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Is it not mad, not to have choice? by Aileen Maughan

I am currently studying a Masters in Social Work at the University of Edinburgh. Thanks to Dr.Sumeet Jain’s (Senior Lecturer in Social Work) recommendation to read the “Mad in America” magazine, I came across a radical, medication free treatment option for people within Norway’s public psychiatry system. In the “Mad in America” magazine, I discovered an article on Åsgård, a psychiatric hospital offering a medication free treatment for people with a diagnosis of psychotic disorders and bi-polar in Tromsø, Norway. Thanks to my approved application for funding from the Go Abroad Fund, offered by the University, it enabled me to follow my curiosity and covered the cost of my flights and accommodation. I was afforded the opportunity to visit the hospital to see this treatment in practice.

The medication-free treatment interested me because I have worked with people who have had complex mental health needs in both Éire (Ireland) and Aotearoa (New Zealand). Generally, the approaches I observed were predominantly orientated around the medical model. The medical model frames the cause of an issue as biological or physical and medication is generally the primary treatment form. For example, the rational is that a neurotransmitter issue is causing the presenting symptom which is treatable with medication. While the medical model has its merits there are criticisms of using this model exclusively within the context of mental illness. It fails to incorporate the complex psycho-social factors within a person’s life. The medical model perceives the illness as a deficit of the individual, which can be pathologizing.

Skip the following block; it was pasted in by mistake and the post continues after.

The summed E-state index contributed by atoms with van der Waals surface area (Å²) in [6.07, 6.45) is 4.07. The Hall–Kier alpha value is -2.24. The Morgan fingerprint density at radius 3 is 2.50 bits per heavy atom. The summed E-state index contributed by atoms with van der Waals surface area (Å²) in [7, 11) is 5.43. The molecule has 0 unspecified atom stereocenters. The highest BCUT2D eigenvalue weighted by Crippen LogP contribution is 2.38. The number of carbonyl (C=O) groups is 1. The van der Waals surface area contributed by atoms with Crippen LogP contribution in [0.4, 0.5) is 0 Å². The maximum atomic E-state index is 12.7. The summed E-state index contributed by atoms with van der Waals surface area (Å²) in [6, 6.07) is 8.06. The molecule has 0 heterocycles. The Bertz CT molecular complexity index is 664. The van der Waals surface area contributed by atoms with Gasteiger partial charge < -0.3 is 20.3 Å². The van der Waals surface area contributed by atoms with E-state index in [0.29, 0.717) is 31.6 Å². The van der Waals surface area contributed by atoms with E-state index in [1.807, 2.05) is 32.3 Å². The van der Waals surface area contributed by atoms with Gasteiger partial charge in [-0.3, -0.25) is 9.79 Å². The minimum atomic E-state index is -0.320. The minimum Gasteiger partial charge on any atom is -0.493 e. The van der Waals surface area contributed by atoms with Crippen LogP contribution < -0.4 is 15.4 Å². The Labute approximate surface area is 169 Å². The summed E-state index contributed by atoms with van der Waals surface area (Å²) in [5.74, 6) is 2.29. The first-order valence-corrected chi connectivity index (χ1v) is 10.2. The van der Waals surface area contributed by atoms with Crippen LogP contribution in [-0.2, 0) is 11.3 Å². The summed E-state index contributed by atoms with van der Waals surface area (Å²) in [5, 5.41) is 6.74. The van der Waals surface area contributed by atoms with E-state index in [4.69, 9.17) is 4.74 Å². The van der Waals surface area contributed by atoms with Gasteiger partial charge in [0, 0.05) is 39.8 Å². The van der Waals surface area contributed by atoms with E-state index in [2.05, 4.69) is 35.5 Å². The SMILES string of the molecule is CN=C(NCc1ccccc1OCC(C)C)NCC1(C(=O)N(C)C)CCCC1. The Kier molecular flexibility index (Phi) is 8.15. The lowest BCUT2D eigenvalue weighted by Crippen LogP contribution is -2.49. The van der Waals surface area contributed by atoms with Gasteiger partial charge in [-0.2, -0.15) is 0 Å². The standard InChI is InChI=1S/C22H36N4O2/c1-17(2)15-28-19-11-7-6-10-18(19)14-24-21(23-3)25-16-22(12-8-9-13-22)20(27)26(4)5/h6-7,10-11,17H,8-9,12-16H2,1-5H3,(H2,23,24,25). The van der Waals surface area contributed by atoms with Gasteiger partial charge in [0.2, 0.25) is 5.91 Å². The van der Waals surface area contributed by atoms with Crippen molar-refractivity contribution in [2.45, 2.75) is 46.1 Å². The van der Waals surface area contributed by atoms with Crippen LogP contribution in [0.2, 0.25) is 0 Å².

In my previous work experience, some of the people I have supported did not want to be on medication and complained of the side effects. The medication they were prescribed did not “cure” their symptoms. They were in repetitive cycles of unwellness which led to admission, which led to an increase in medication, and repeat. For some people, medication treatment is necessary, life-saving describe it as beneficial. However, I began to question when it doesn’t work for some individuals, why is it the only option on offer? I’ve occasionally observed that when someone refuses their medication it can be viewed by professionals as a symptom of the patient’s illness.

I was very curious and excited to visit Åsgård hospital in Tromsø, Norway that was offering medication-free treatment within their public health system. The reason for my excitement and curiosity was because a medication-free treatment offered a different route to recovery, as opposed to the medical model which primarily relies on medication. I wasn’t the only one interested, people from all over the world were either requesting treatment or were professionals asking to visit. Some of the questions I had on my mind when arriving to Tromsø were; is it successful for the patients? And how are they delivering the treatment?